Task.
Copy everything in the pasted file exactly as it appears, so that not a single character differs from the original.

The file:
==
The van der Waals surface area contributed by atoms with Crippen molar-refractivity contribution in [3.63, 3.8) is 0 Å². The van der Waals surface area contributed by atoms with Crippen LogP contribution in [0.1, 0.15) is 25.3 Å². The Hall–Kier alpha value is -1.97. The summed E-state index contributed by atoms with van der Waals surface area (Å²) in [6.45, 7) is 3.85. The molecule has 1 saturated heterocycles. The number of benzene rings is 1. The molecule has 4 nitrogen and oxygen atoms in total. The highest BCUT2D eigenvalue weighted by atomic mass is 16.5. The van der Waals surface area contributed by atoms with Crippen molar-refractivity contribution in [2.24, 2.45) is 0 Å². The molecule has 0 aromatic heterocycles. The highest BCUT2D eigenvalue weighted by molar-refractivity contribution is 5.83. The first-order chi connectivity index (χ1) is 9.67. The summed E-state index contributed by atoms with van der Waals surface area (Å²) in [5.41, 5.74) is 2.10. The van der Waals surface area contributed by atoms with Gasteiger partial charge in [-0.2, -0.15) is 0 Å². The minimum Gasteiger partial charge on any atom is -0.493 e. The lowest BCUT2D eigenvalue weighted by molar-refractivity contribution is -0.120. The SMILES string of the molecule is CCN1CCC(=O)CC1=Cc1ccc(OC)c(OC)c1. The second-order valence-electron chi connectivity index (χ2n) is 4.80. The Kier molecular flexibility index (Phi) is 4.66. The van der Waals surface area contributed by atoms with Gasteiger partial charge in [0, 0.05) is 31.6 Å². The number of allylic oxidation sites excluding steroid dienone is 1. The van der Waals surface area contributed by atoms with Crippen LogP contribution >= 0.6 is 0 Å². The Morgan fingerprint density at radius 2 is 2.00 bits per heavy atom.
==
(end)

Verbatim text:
The van der Waals surface area contributed by atoms with Crippen molar-refractivity contribution in [3.63, 3.8) is 0 Å². The van der Waals surface area contributed by atoms with Crippen LogP contribution in [0.1, 0.15) is 25.3 Å². The Hall–Kier alpha value is -1.97. The summed E-state index contributed by atoms with van der Waals surface area (Å²) in [6.45, 7) is 3.85. The molecule has 1 saturated heterocycles. The number of benzene rings is 1. The molecule has 4 nitrogen and oxygen atoms in total. The highest BCUT2D eigenvalue weighted by atomic mass is 16.5. The van der Waals surface area contributed by atoms with Crippen molar-refractivity contribution in [2.24, 2.45) is 0 Å². The molecule has 0 aromatic heterocycles. The highest BCUT2D eigenvalue weighted by molar-refractivity contribution is 5.83. The first-order chi connectivity index (χ1) is 9.67. The summed E-state index contributed by atoms with van der Waals surface area (Å²) in [5.41, 5.74) is 2.10. The van der Waals surface area contributed by atoms with Gasteiger partial charge in [-0.2, -0.15) is 0 Å². The minimum Gasteiger partial charge on any atom is -0.493 e. The lowest BCUT2D eigenvalue weighted by molar-refractivity contribution is -0.120. The SMILES string of the molecule is CCN1CCC(=O)CC1=Cc1ccc(OC)c(OC)c1. The second-order valence-electron chi connectivity index (χ2n) is 4.80. The Kier molecular flexibility index (Phi) is 4.66. The van der Waals surface area contributed by atoms with Gasteiger partial charge in [0, 0.05) is 31.6 Å². The number of allylic oxidation sites excluding steroid dienone is 1. The van der Waals surface area contributed by atoms with Crippen LogP contribution >= 0.6 is 0 Å². The Morgan fingerprint density at radius 2 is 2.00 bits per heavy atom.